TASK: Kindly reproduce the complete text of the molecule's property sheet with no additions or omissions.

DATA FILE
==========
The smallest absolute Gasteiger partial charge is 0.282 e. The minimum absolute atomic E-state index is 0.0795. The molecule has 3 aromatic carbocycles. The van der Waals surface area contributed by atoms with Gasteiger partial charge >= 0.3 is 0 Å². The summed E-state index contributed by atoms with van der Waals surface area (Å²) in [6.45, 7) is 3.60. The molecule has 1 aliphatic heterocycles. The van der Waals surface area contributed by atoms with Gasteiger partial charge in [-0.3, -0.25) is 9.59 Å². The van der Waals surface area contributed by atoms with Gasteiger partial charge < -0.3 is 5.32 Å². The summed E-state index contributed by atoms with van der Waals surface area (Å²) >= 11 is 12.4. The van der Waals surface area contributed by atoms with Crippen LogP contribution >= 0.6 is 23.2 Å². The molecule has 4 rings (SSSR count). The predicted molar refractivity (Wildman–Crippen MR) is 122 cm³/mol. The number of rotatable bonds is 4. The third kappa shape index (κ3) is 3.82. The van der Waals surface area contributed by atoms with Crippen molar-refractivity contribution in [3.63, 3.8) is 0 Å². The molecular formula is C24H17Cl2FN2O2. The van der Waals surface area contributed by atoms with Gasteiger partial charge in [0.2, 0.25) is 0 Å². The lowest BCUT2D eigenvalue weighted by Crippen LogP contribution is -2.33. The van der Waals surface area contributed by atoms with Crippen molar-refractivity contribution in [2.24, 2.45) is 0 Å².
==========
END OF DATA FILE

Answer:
The smallest absolute Gasteiger partial charge is 0.282 e. The minimum absolute atomic E-state index is 0.0795. The molecule has 3 aromatic carbocycles. The van der Waals surface area contributed by atoms with Gasteiger partial charge >= 0.3 is 0 Å². The summed E-state index contributed by atoms with van der Waals surface area (Å²) in [6.45, 7) is 3.60. The molecule has 1 aliphatic heterocycles. The van der Waals surface area contributed by atoms with Gasteiger partial charge in [-0.3, -0.25) is 9.59 Å². The van der Waals surface area contributed by atoms with Gasteiger partial charge < -0.3 is 5.32 Å². The summed E-state index contributed by atoms with van der Waals surface area (Å²) >= 11 is 12.4. The van der Waals surface area contributed by atoms with Crippen LogP contribution >= 0.6 is 23.2 Å². The molecule has 4 rings (SSSR count). The predicted molar refractivity (Wildman–Crippen MR) is 122 cm³/mol. The number of rotatable bonds is 4. The third kappa shape index (κ3) is 3.82. The van der Waals surface area contributed by atoms with Crippen molar-refractivity contribution in [3.63, 3.8) is 0 Å². The molecular formula is C24H17Cl2FN2O2. The van der Waals surface area contributed by atoms with Gasteiger partial charge in [0.2, 0.25) is 0 Å². The lowest BCUT2D eigenvalue weighted by Crippen LogP contribution is -2.33. The van der Waals surface area contributed by atoms with Crippen molar-refractivity contribution in [2.24, 2.45) is 0 Å².